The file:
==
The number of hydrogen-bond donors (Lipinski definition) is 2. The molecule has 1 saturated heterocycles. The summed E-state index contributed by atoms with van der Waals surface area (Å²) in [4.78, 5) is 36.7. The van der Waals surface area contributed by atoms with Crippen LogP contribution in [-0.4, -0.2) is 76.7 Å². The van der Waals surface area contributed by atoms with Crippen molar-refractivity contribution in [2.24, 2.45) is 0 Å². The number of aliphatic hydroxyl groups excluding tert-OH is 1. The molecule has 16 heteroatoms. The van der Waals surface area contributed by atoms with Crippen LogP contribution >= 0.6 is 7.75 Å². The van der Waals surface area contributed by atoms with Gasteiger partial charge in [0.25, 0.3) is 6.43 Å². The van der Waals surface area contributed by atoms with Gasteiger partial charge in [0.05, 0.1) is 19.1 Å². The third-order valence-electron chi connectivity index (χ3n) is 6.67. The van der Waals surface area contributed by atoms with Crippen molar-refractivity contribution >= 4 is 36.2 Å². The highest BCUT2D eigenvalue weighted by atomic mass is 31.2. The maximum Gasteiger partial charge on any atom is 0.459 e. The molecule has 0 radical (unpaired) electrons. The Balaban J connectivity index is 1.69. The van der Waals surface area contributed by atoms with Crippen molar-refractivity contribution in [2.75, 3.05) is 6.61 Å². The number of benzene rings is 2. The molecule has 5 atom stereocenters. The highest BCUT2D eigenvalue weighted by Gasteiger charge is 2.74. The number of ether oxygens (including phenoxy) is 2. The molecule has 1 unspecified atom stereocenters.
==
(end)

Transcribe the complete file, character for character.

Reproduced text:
The number of hydrogen-bond donors (Lipinski definition) is 2. The molecule has 1 saturated heterocycles. The summed E-state index contributed by atoms with van der Waals surface area (Å²) in [4.78, 5) is 36.7. The van der Waals surface area contributed by atoms with Crippen LogP contribution in [-0.4, -0.2) is 76.7 Å². The van der Waals surface area contributed by atoms with Crippen molar-refractivity contribution in [2.24, 2.45) is 0 Å². The number of aliphatic hydroxyl groups excluding tert-OH is 1. The molecule has 16 heteroatoms. The van der Waals surface area contributed by atoms with Crippen LogP contribution >= 0.6 is 7.75 Å². The van der Waals surface area contributed by atoms with Gasteiger partial charge in [0.25, 0.3) is 6.43 Å². The van der Waals surface area contributed by atoms with Gasteiger partial charge in [0.05, 0.1) is 19.1 Å². The third-order valence-electron chi connectivity index (χ3n) is 6.67. The van der Waals surface area contributed by atoms with Crippen molar-refractivity contribution >= 4 is 36.2 Å². The highest BCUT2D eigenvalue weighted by atomic mass is 31.2. The maximum Gasteiger partial charge on any atom is 0.459 e. The molecule has 0 radical (unpaired) electrons. The Balaban J connectivity index is 1.69. The van der Waals surface area contributed by atoms with Crippen molar-refractivity contribution in [2.75, 3.05) is 6.61 Å². The number of benzene rings is 2. The molecule has 5 atom stereocenters. The highest BCUT2D eigenvalue weighted by Gasteiger charge is 2.74. The number of ether oxygens (including phenoxy) is 2. The molecule has 1 unspecified atom stereocenters.